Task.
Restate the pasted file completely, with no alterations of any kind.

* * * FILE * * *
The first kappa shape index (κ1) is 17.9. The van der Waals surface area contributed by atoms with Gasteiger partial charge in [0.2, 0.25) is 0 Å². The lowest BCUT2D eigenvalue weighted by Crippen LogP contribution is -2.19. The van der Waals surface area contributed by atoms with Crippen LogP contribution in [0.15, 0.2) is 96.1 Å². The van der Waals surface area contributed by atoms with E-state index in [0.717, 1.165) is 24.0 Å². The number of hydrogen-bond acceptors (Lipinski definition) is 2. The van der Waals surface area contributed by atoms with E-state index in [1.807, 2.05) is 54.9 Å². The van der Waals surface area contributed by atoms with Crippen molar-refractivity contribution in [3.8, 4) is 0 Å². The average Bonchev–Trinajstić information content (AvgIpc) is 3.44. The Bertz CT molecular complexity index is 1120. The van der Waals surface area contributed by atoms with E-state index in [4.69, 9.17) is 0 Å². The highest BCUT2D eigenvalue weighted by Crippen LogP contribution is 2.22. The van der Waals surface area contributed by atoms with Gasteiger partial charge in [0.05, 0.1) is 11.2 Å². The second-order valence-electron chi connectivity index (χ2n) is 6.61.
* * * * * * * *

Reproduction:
The first kappa shape index (κ1) is 17.9. The van der Waals surface area contributed by atoms with Gasteiger partial charge in [0.2, 0.25) is 0 Å². The lowest BCUT2D eigenvalue weighted by Crippen LogP contribution is -2.19. The van der Waals surface area contributed by atoms with Crippen LogP contribution in [0.15, 0.2) is 96.1 Å². The van der Waals surface area contributed by atoms with E-state index in [0.717, 1.165) is 24.0 Å². The number of hydrogen-bond acceptors (Lipinski definition) is 2. The van der Waals surface area contributed by atoms with E-state index in [1.807, 2.05) is 54.9 Å². The van der Waals surface area contributed by atoms with Crippen molar-refractivity contribution in [3.8, 4) is 0 Å². The average Bonchev–Trinajstić information content (AvgIpc) is 3.44. The Bertz CT molecular complexity index is 1120. The van der Waals surface area contributed by atoms with E-state index in [4.69, 9.17) is 0 Å². The highest BCUT2D eigenvalue weighted by Crippen LogP contribution is 2.22. The van der Waals surface area contributed by atoms with Gasteiger partial charge in [0.05, 0.1) is 11.2 Å². The second-order valence-electron chi connectivity index (χ2n) is 6.61.